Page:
Partners in the Westmont Hilltop Recreation Commission feel they are on their way to easing tensions and answering calls for more financial accountability.
Southmont Borough Council’s requirement that the commission provide a full audit report in order to receive the borough’s continued financial support created some friction earlier this year.
Commission leaders balked at the audit’s estimated $5,000 price tag, saying its books were maintained by a certified public account.
But Southmont council members require audit reports from all organizations receiving tax-funded allocations.
Without an audit report, the borough threatened to withhold its $11,300 allocation and nearly $4,000 of “in-kind services,” effectively dropping out of the commission.
Westmont Hilltop Recreation Commission is a collaboration of Southmont and Westmont boroughs, Upper Yoder Township and Westmont Hilltop School District.
Borough Councilman William Kory represents Southmont on the commission board. He told Southmont council at its meeting Monday that he approached the other commission members individually at that organization’s July meeting to gauge support for the audit request.
“They have absolutely no problem with the audit being done for the recreation commission and bringing that back to the municipalities,” Kory reported.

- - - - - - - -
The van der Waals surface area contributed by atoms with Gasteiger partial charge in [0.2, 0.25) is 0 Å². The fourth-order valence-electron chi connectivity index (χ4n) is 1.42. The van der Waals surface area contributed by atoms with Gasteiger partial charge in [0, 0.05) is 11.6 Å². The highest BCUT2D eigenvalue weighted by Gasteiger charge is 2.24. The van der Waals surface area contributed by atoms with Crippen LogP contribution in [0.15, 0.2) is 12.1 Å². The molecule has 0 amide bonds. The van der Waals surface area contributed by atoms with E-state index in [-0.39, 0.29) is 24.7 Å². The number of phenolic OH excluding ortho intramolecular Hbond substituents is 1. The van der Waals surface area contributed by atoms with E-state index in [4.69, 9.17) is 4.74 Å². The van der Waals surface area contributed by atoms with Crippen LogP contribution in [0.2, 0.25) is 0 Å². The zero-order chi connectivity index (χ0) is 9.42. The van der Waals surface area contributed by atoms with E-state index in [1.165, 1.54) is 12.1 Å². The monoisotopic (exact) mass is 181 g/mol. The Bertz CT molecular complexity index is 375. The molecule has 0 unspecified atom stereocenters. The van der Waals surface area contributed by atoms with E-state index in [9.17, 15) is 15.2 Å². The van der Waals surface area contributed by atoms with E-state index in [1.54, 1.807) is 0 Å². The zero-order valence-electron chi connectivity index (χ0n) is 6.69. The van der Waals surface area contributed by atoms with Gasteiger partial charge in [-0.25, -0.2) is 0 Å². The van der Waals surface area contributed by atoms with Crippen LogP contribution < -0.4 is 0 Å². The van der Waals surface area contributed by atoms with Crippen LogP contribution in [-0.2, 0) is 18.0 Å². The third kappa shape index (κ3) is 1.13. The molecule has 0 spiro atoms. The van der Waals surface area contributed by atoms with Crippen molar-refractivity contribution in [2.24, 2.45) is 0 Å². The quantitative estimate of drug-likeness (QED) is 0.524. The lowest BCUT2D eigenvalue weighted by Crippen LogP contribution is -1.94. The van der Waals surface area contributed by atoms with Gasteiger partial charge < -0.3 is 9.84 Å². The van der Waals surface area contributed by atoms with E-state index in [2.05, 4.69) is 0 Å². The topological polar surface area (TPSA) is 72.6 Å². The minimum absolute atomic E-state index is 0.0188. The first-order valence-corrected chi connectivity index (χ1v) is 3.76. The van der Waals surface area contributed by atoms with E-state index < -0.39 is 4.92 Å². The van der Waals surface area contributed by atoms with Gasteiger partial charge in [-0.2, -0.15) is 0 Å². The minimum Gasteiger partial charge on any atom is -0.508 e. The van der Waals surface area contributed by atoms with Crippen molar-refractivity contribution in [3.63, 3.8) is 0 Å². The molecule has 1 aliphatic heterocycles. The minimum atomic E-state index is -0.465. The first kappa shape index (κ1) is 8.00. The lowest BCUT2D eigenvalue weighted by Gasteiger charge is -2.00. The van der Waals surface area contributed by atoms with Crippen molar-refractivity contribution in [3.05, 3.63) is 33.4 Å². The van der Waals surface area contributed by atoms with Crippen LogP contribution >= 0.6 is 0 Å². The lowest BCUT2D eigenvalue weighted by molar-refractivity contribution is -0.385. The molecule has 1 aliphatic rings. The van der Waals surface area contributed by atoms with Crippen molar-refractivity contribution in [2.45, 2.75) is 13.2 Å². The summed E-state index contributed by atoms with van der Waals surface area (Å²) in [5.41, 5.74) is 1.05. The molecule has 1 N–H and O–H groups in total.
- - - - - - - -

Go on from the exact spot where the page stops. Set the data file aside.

He said he asked each representative to ask the supporting organizations for feedback on the audit and also about splitting the cost – now estimated at $800 for each agency.
The commission is ready to have the audit done, he said.
“If that’s the stumbling block, that issue has been solved,” Kory said.
The school district agreed that an audit should be done, but at the commission’s expense, Westmont Hilltop school board representative Michele Trevorrow said.
Stressing that she was not at the council meeting to represent the school board, Trevorrow said commission members have agreed to have the books audited, but are waiting to hear if any of the supporting agencies will help cover the cost.
“As a resident of Southmont, I’d like to see Southmont stay as part of the recreation commission,” Trevorrow said. “We are working very hard to make it bigger and stronger.”
Some commission members initially felt “bullied” by Southmont’s request, which was perceived as an ultimatum.
“There was some miscommunication along the way – not by council members,” Trevorrow said. “But calmer heads prevailed. This is a community thing. We all need to work together.”
Southmont’s participation is important, commission director Fran Lustig Sivi said.
Sivi told council she is working on a 501(c)(3) official non-profit designation for the commission, making it eligible for more outside funding. The federal designation is expected later this year and will require annual audits.
Randy Griffith covers Southmont for The Tribune-Democrat. Follow him on Twitter at twitter.com/photogriffer57.